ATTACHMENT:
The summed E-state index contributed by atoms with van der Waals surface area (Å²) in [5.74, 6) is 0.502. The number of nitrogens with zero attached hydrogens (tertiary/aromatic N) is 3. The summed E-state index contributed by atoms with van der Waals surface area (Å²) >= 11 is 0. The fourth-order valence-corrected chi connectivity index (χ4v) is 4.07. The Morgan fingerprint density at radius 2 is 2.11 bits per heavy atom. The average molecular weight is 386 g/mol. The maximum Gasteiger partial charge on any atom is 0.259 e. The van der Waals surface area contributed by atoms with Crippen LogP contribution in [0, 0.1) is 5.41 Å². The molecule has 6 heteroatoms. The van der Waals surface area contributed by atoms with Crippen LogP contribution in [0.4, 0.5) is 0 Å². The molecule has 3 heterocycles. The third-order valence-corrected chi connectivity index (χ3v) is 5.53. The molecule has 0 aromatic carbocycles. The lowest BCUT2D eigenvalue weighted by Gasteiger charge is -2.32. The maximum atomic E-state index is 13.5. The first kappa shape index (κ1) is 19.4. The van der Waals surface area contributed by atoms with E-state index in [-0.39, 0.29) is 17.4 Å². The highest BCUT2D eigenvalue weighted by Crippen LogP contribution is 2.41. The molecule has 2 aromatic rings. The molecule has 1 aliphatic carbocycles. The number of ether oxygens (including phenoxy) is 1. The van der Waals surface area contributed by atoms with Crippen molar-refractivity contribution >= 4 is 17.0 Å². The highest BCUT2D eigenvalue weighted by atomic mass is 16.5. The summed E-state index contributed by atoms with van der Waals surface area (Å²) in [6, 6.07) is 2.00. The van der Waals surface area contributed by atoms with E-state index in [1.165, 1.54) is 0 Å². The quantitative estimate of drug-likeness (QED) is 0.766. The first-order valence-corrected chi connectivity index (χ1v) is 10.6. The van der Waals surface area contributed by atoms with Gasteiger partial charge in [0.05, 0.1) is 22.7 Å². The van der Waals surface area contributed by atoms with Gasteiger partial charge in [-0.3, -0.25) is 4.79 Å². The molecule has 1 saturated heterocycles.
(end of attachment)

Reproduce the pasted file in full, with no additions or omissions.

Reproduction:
The summed E-state index contributed by atoms with van der Waals surface area (Å²) in [5.74, 6) is 0.502. The number of nitrogens with zero attached hydrogens (tertiary/aromatic N) is 3. The summed E-state index contributed by atoms with van der Waals surface area (Å²) >= 11 is 0. The fourth-order valence-corrected chi connectivity index (χ4v) is 4.07. The Morgan fingerprint density at radius 2 is 2.11 bits per heavy atom. The average molecular weight is 386 g/mol. The maximum Gasteiger partial charge on any atom is 0.259 e. The van der Waals surface area contributed by atoms with Crippen LogP contribution in [0, 0.1) is 5.41 Å². The molecule has 6 heteroatoms. The van der Waals surface area contributed by atoms with Crippen LogP contribution in [0.4, 0.5) is 0 Å². The molecule has 3 heterocycles. The third-order valence-corrected chi connectivity index (χ3v) is 5.53. The molecule has 0 aromatic carbocycles. The lowest BCUT2D eigenvalue weighted by Gasteiger charge is -2.32. The maximum atomic E-state index is 13.5. The first kappa shape index (κ1) is 19.4. The van der Waals surface area contributed by atoms with E-state index in [-0.39, 0.29) is 17.4 Å². The highest BCUT2D eigenvalue weighted by Crippen LogP contribution is 2.41. The molecule has 2 aromatic rings. The molecule has 1 aliphatic carbocycles. The number of ether oxygens (including phenoxy) is 1. The van der Waals surface area contributed by atoms with Crippen molar-refractivity contribution >= 4 is 17.0 Å². The highest BCUT2D eigenvalue weighted by atomic mass is 16.5. The summed E-state index contributed by atoms with van der Waals surface area (Å²) in [6, 6.07) is 2.00. The van der Waals surface area contributed by atoms with E-state index in [1.165, 1.54) is 0 Å². The quantitative estimate of drug-likeness (QED) is 0.766. The first-order valence-corrected chi connectivity index (χ1v) is 10.6. The van der Waals surface area contributed by atoms with Gasteiger partial charge in [0.05, 0.1) is 22.7 Å². The van der Waals surface area contributed by atoms with Gasteiger partial charge in [-0.3, -0.25) is 4.79 Å². The molecule has 1 saturated heterocycles.